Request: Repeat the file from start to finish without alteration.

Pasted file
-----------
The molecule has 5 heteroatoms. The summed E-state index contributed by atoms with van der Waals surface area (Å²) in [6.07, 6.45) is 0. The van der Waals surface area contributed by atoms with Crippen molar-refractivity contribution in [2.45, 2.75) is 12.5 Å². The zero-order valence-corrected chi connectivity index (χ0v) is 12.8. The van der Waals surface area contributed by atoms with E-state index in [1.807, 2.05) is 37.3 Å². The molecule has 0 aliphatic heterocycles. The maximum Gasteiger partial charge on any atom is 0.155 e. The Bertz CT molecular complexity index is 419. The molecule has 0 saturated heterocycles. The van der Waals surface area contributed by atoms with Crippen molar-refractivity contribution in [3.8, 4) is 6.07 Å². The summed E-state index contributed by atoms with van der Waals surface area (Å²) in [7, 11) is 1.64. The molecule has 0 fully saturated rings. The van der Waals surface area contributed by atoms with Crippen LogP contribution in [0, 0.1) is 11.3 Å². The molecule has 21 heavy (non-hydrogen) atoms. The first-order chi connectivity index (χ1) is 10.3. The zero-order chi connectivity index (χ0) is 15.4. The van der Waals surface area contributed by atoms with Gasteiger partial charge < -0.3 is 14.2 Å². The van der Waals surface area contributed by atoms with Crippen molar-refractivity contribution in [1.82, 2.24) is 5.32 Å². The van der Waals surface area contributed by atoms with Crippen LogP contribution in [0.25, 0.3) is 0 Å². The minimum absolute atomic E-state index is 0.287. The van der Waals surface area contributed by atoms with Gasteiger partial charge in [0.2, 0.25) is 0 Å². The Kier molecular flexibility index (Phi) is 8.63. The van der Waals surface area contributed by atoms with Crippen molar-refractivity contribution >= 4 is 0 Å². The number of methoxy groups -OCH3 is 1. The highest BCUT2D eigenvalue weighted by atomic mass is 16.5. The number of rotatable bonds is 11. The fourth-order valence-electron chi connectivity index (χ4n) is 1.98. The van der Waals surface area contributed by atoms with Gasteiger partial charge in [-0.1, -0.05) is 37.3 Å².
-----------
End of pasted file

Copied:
The molecule has 5 heteroatoms. The summed E-state index contributed by atoms with van der Waals surface area (Å²) in [6.07, 6.45) is 0. The van der Waals surface area contributed by atoms with Crippen molar-refractivity contribution in [2.45, 2.75) is 12.5 Å². The zero-order valence-corrected chi connectivity index (χ0v) is 12.8. The van der Waals surface area contributed by atoms with E-state index in [1.807, 2.05) is 37.3 Å². The molecule has 0 aliphatic heterocycles. The maximum Gasteiger partial charge on any atom is 0.155 e. The Bertz CT molecular complexity index is 419. The molecule has 0 saturated heterocycles. The van der Waals surface area contributed by atoms with Crippen molar-refractivity contribution in [3.8, 4) is 6.07 Å². The summed E-state index contributed by atoms with van der Waals surface area (Å²) in [7, 11) is 1.64. The molecule has 0 fully saturated rings. The van der Waals surface area contributed by atoms with Crippen LogP contribution in [0, 0.1) is 11.3 Å². The molecule has 21 heavy (non-hydrogen) atoms. The first-order chi connectivity index (χ1) is 10.3. The zero-order chi connectivity index (χ0) is 15.4. The van der Waals surface area contributed by atoms with Gasteiger partial charge < -0.3 is 14.2 Å². The van der Waals surface area contributed by atoms with Crippen molar-refractivity contribution in [1.82, 2.24) is 5.32 Å². The van der Waals surface area contributed by atoms with Crippen LogP contribution in [0.25, 0.3) is 0 Å². The minimum absolute atomic E-state index is 0.287. The van der Waals surface area contributed by atoms with Gasteiger partial charge in [0.2, 0.25) is 0 Å². The Kier molecular flexibility index (Phi) is 8.63. The van der Waals surface area contributed by atoms with Crippen molar-refractivity contribution >= 4 is 0 Å². The number of methoxy groups -OCH3 is 1. The highest BCUT2D eigenvalue weighted by atomic mass is 16.5. The number of rotatable bonds is 11. The fourth-order valence-electron chi connectivity index (χ4n) is 1.98. The van der Waals surface area contributed by atoms with Gasteiger partial charge in [-0.1, -0.05) is 37.3 Å².